Missouri U.S. Senator Claire McCaskill (D) helped draw attention to who pays the price when data breaches take place – and public confusion about the issue.
“I don’t think people understand… a lot of the costs associated with this breach – in fact, the majority of them – fall to credit unions and local banks instead of Target,” says McCaskill.
McCaskill questioned retailers during a Senate Commerce Committee hearing on March 26, arguing that companies collecting consumers' personal information are not held financially responsible for the total costs associated with their failure to protect it.
“I think most Americans thought [Target was] covering all the costs of this,” says McCaskill. “I don’t think, when you said, ‘we’re going to make sure no customer loses a dime,’ I don’t think they realized that most of the dimes were being paid by somebody else in the first place.”
McCaskill also pointed out the direct cost of the Target data breach to financial institutions, in comparison to retailers’ actual costs. “The estimate to the banks and credit unions is about $200 million, and those are costs that are not optional to them, correct? That’s them having to reissue the cards and bearing the costs of doing that.”
Witnesses included representatives from the Federal Trade Commission, Target, Visa and others. The hearing examined the risks of recent data breaches to consumers, the current lack of federal data security protections, and several data security bills pending before the Commerce Committee.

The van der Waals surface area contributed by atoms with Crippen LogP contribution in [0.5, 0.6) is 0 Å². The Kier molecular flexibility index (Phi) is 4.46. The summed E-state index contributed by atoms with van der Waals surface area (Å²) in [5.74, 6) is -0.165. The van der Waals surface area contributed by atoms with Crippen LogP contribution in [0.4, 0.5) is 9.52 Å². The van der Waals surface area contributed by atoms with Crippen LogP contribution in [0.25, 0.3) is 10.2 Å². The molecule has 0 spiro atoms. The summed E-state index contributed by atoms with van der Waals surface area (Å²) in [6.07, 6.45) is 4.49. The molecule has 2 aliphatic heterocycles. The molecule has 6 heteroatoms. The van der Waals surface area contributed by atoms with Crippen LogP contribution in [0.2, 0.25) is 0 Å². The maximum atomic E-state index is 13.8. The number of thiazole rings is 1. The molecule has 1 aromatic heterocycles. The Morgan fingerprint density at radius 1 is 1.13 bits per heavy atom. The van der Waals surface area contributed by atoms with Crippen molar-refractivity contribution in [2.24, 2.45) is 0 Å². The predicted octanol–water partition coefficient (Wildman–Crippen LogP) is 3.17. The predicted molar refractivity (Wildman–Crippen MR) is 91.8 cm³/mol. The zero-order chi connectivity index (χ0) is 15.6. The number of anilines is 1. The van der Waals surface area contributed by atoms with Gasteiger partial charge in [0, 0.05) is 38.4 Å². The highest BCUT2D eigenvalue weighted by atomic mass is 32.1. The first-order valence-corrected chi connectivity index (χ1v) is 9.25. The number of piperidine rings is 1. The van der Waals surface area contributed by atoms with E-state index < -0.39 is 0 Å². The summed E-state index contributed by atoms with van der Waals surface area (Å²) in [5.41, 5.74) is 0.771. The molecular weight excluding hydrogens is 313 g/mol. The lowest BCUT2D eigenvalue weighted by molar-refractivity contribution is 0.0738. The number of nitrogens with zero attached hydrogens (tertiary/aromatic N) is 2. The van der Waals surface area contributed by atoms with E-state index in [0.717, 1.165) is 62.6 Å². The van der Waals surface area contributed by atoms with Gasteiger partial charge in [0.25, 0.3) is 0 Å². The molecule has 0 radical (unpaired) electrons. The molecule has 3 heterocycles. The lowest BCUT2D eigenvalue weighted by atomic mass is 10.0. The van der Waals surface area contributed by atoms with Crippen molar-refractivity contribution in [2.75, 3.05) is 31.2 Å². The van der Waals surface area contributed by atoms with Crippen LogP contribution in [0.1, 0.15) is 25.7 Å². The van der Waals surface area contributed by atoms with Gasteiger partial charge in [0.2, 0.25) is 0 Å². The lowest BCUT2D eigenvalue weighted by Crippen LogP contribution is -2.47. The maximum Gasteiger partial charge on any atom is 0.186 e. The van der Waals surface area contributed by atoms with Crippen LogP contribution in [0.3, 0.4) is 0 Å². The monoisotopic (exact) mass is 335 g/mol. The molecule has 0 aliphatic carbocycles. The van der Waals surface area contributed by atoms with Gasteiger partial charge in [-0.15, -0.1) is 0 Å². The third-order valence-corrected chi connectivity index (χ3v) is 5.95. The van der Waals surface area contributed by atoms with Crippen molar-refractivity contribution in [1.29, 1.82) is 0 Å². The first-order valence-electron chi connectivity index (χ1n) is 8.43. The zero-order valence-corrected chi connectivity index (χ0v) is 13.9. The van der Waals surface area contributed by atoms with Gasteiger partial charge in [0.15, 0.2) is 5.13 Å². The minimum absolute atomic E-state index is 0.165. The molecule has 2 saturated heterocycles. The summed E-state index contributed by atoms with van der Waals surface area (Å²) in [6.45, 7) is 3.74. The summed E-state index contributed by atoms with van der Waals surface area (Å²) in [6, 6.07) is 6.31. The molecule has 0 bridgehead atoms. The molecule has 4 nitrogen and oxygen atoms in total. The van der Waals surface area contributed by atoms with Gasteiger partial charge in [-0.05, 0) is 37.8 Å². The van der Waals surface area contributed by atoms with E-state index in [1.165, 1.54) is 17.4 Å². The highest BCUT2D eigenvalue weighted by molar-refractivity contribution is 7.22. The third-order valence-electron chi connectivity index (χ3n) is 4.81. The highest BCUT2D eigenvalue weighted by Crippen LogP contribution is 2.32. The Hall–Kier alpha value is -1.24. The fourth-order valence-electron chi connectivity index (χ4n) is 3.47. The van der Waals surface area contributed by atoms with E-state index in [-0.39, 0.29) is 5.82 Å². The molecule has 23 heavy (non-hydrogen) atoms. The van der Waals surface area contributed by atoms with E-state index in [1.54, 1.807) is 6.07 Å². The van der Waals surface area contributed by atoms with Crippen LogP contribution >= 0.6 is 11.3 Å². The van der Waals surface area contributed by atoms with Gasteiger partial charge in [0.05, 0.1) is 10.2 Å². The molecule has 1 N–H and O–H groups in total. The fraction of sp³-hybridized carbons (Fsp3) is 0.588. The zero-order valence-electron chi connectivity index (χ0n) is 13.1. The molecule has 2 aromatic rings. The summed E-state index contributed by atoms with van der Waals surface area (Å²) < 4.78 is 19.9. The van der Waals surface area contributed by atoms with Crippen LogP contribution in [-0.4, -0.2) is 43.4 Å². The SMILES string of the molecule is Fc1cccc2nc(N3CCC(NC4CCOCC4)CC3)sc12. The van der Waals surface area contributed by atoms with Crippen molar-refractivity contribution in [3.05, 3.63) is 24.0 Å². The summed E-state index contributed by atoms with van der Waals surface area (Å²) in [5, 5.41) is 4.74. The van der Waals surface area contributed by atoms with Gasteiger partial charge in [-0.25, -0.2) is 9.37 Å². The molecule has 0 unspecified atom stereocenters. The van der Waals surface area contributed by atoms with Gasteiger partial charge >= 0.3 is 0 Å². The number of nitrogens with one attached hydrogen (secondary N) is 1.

Missouri U.S. Senator Roy Blunt (R), who is a member of the Commerce Committee with McCaskill, also attended the hearing. Senator Blunt is the lead Republican on S. 1927, the Data Security Act of 2014, which addresses data breach security concerns.
Data security and the need for Congressional action was a primary topic of discussion when credit union leaders from Missouri met with staff members for Senators McCaskill and Blunt during the Credit Union National Association’s Governmental Affairs Conference on February 26 and 27. The Missouri Credit Union Association provided survey information about the impact of the Target data breach and the Schnucks grocery store data breach on credit unions in Missouri.
Caption: Senator McCaskill during the Senate Commerce Committee hearing on March 26.